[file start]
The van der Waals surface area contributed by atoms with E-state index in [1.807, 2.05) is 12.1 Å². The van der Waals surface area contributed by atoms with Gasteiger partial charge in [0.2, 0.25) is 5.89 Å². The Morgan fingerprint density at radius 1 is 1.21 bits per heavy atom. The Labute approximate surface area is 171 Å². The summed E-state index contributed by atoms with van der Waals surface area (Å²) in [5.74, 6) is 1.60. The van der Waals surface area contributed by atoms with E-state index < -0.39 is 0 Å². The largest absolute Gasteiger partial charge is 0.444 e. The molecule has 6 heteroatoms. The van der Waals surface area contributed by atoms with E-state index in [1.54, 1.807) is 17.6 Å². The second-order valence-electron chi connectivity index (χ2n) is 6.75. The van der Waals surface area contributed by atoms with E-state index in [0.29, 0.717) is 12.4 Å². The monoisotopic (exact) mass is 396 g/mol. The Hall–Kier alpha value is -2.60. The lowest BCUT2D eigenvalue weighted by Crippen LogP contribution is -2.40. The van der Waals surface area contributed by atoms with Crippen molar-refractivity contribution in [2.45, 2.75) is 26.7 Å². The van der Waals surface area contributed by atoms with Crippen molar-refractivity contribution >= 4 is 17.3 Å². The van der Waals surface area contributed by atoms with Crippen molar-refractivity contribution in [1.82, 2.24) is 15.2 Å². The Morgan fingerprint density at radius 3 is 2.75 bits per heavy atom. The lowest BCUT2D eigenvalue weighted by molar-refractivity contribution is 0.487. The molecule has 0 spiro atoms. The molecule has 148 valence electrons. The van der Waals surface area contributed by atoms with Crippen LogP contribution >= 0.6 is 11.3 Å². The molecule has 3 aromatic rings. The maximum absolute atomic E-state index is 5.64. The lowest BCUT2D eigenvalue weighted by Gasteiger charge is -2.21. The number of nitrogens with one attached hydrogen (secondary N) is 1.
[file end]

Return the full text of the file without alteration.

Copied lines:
The van der Waals surface area contributed by atoms with E-state index in [1.807, 2.05) is 12.1 Å². The van der Waals surface area contributed by atoms with Gasteiger partial charge in [0.2, 0.25) is 5.89 Å². The Morgan fingerprint density at radius 1 is 1.21 bits per heavy atom. The Labute approximate surface area is 171 Å². The summed E-state index contributed by atoms with van der Waals surface area (Å²) in [5.74, 6) is 1.60. The van der Waals surface area contributed by atoms with E-state index < -0.39 is 0 Å². The largest absolute Gasteiger partial charge is 0.444 e. The molecule has 6 heteroatoms. The van der Waals surface area contributed by atoms with E-state index in [1.54, 1.807) is 17.6 Å². The second-order valence-electron chi connectivity index (χ2n) is 6.75. The van der Waals surface area contributed by atoms with E-state index in [0.29, 0.717) is 12.4 Å². The monoisotopic (exact) mass is 396 g/mol. The Hall–Kier alpha value is -2.60. The lowest BCUT2D eigenvalue weighted by Crippen LogP contribution is -2.40. The van der Waals surface area contributed by atoms with Crippen molar-refractivity contribution in [2.45, 2.75) is 26.7 Å². The van der Waals surface area contributed by atoms with Crippen molar-refractivity contribution >= 4 is 17.3 Å². The van der Waals surface area contributed by atoms with Crippen molar-refractivity contribution in [1.82, 2.24) is 15.2 Å². The Morgan fingerprint density at radius 3 is 2.75 bits per heavy atom. The lowest BCUT2D eigenvalue weighted by molar-refractivity contribution is 0.487. The molecule has 0 spiro atoms. The molecule has 148 valence electrons. The van der Waals surface area contributed by atoms with Crippen LogP contribution >= 0.6 is 11.3 Å². The molecule has 3 aromatic rings. The maximum absolute atomic E-state index is 5.64. The lowest BCUT2D eigenvalue weighted by Gasteiger charge is -2.21. The number of nitrogens with one attached hydrogen (secondary N) is 1.